All conventional aircraft flights start at the point of departure with a take-off. In this phase, the aircraft is transferred from its stationary, ground-borne, state into a safe airborne state. Since the maneuver takes place in close proximity to the ground, and at low airspeed, there is relatively high risk to the safety of the aircraft. The maneuver must be carried out in a manner that will reduce the risk of an incident occurring to an acceptably low level of probability.
In the conventional take-off maneuver, the aircraft is accelerated along the runway until it reaches a speed at which it can generate sufficient aerodynamic lift to overcome its weight. It can then lift off the runway and start its climb. During the take-off, consideration is given to the need to ensure that the aircraft can be controlled safely and the distances required for the maneuvers do not exceed those available.
In this section, we will discuss take-off performance terminology, which mainly includes the definitions of some distances and airspeeds, and the methods to calculate “V” speeds and take-off power.


The space available for take-off is limited by the dimensions of the runway and the area beyond the runway in the take-off direction. The runway is defined as a rectangular area of ground suitably prepared for an aircraft to take off or land. At the end of the runway, there may be a stopway or clearway.
Clearway — a plane beyond the end of a runway which does not contain obstructions and can be considered when calculating take-off performance of turbine-powered transport category airplanes. The first segment of the take-off of a turbine-powered airplane is considered complete when it reaches a height of 35 feet above the runway and has achieved V2 speed (take-off safety speed). Clearway may be used for the climb to 35 feet.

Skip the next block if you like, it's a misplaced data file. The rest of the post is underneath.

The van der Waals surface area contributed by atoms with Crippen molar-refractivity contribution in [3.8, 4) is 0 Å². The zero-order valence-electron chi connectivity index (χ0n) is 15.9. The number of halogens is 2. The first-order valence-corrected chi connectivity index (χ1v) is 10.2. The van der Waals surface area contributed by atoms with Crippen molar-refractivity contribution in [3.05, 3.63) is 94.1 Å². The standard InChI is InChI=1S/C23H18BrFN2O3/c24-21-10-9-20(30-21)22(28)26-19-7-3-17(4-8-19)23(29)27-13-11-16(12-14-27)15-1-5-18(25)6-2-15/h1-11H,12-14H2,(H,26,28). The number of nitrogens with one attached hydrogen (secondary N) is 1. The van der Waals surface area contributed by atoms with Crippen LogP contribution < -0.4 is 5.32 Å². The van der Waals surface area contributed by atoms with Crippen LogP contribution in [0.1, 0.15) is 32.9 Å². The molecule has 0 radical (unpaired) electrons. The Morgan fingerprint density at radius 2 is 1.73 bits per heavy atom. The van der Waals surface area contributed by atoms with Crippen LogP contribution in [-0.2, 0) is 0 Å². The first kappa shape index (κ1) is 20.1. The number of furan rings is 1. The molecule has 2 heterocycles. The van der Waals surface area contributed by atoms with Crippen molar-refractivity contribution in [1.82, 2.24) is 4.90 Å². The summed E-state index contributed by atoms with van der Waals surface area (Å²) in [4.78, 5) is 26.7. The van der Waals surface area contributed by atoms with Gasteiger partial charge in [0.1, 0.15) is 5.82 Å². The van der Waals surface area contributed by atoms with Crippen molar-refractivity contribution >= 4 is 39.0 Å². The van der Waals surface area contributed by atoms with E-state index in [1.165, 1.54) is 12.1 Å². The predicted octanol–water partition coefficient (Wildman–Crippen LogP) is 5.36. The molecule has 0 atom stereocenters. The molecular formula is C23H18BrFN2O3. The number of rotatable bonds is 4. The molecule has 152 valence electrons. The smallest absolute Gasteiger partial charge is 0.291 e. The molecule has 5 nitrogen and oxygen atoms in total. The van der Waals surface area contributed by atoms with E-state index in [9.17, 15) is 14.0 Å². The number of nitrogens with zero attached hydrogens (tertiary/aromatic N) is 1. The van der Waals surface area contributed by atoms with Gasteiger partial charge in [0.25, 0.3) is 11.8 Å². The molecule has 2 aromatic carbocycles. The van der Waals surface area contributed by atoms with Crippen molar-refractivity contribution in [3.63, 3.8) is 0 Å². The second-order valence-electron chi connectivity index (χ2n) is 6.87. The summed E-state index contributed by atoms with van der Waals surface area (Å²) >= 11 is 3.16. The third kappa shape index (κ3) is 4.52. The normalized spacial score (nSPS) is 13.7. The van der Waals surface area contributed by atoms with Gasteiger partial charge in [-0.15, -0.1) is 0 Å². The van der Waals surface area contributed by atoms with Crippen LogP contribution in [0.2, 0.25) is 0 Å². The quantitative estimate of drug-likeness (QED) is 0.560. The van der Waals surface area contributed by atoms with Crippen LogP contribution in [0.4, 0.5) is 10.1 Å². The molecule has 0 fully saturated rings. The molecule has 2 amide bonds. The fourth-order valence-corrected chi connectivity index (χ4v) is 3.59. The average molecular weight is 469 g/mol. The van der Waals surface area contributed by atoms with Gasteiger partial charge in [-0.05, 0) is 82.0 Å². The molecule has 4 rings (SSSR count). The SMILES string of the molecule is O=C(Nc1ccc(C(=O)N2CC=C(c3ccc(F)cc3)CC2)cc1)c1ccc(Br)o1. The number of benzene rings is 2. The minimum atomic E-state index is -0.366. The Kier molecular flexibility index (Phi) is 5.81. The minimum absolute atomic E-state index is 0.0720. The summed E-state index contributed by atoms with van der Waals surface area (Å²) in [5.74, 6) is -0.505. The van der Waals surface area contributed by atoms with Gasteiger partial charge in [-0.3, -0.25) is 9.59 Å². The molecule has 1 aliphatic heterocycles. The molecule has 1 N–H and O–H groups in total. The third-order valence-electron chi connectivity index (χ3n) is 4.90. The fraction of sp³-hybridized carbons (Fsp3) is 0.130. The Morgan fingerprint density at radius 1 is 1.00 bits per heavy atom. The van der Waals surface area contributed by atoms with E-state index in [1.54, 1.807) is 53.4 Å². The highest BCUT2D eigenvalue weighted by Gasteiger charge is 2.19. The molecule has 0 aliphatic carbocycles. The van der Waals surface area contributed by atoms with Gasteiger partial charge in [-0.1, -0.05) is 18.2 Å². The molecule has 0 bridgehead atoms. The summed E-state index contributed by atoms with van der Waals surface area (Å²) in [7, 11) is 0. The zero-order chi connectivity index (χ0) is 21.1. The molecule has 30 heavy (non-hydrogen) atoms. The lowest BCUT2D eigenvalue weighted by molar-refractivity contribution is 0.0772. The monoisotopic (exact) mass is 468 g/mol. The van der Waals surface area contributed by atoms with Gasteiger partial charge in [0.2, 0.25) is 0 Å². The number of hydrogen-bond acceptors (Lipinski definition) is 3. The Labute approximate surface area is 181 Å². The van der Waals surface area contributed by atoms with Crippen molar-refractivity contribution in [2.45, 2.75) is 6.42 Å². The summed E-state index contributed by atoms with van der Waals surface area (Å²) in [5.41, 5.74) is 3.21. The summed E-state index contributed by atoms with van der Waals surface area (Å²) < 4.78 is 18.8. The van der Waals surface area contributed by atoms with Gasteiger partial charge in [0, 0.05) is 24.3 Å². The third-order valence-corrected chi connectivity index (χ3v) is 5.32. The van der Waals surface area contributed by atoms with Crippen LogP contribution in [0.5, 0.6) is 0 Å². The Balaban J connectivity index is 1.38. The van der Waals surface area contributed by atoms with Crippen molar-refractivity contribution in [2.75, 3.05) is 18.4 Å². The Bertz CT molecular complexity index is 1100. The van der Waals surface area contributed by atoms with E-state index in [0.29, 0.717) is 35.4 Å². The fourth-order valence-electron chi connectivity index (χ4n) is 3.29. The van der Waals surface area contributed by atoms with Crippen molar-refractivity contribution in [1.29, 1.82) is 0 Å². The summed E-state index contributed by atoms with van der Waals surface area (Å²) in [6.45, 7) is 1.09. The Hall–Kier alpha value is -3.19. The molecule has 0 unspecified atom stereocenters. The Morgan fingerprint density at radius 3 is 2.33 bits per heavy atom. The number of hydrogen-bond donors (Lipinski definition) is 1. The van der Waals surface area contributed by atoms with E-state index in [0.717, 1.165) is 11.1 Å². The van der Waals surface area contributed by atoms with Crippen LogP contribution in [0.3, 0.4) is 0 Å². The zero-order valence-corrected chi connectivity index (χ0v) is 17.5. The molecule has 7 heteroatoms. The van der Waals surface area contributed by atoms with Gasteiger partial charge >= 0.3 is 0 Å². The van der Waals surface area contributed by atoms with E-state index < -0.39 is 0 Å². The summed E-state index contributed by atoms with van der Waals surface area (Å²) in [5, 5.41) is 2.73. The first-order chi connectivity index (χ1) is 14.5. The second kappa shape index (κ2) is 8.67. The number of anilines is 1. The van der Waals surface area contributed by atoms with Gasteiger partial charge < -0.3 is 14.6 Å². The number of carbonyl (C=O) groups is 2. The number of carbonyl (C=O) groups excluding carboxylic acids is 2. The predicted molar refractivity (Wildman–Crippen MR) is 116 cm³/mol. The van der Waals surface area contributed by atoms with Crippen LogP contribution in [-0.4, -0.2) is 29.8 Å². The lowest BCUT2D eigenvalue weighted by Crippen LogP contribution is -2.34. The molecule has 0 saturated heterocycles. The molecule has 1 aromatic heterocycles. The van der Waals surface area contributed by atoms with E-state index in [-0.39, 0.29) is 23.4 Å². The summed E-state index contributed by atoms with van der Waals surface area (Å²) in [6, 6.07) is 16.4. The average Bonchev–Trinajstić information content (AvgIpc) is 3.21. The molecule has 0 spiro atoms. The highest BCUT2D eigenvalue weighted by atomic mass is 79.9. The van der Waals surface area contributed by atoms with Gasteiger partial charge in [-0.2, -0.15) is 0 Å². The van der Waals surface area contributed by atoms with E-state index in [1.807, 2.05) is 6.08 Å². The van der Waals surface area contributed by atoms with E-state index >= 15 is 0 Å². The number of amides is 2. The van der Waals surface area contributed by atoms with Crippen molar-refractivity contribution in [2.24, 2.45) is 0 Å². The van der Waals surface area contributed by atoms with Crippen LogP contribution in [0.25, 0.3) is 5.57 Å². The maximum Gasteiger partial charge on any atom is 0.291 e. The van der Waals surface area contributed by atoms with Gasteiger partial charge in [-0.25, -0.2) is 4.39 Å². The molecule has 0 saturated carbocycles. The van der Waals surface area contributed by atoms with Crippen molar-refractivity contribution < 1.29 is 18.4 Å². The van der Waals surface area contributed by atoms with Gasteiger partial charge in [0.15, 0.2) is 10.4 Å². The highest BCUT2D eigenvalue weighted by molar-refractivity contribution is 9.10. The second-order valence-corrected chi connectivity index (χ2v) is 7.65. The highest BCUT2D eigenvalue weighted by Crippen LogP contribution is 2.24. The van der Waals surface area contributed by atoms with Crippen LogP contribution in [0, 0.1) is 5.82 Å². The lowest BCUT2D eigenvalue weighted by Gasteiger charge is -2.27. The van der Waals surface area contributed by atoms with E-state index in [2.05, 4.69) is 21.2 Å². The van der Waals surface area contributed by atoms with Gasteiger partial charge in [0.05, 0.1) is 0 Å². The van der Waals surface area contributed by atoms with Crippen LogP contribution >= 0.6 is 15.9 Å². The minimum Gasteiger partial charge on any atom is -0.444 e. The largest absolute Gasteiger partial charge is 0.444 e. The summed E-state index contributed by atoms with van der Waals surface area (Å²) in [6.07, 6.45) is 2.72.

For turbine-powered airplanes, a clearway is an area beyond the end of the runway, centrally located about the extended centerline and under the control of the airport authorities. Clearway distance may be used in the calculation of take-off distance.
Stopway — an area designated for use in decelerating an aborted take-off. It cannot be used as a part of the take-off distance but can be considered as part of the accelerate-stop distance.

A stopway is an area beyond the take-off runway, not any less wide than the runway, centered upon the extended centerline of the runway, and able to support the airplane during an aborted take-off.
Regulation requires that a transport category airplane’s take-off weight be such that, if at any time during the take-off run the critical engine fails, the airplane can either be stopped on the runway and stopway remaining, or that it can safely continue the take-off. This means that a maximum take-off weight must be computed for each take-off. Factors that determine the maximum take-off weight for an airplane include runway length, wind, flap position, runway braking action, pressure altitude and temperature.

In addition to the runway-limited take-off weight, each take-off requires a computation of a climb-limited take-off weight that will guarantee acceptable climb performance after take-off with An engine inoperative. The climb-limited take-off weight is determined by flap position, pressure altitude and temperature.
When the runway-limited and climb-limited take-off weights are determined, they are compared to the maximum structural take-off weight. The lowest of the three weights is the limit that must be observed for the take-off. If the airplane’s actual weight is at or below the lowest of the three limits, adequate take-off performance is ensured. If the actual weight is above any of the limits a take-off cannot be made until the weight is reduced or one or more limiting factors (runway, flap setting, etc.) is changed to raise the limiting weight.

After the maximum take-off weight is computed and it is determined that the airplane’s actual weight is within the limits, then V1 (take-off decision speed), VR (rotation speed) and V2 are computed. These take-off speed limits are contained in performance charts and tables of the airplane flight manual, and are observed on the captain’s airspeed indicator. By definition they are indicated airspeeds.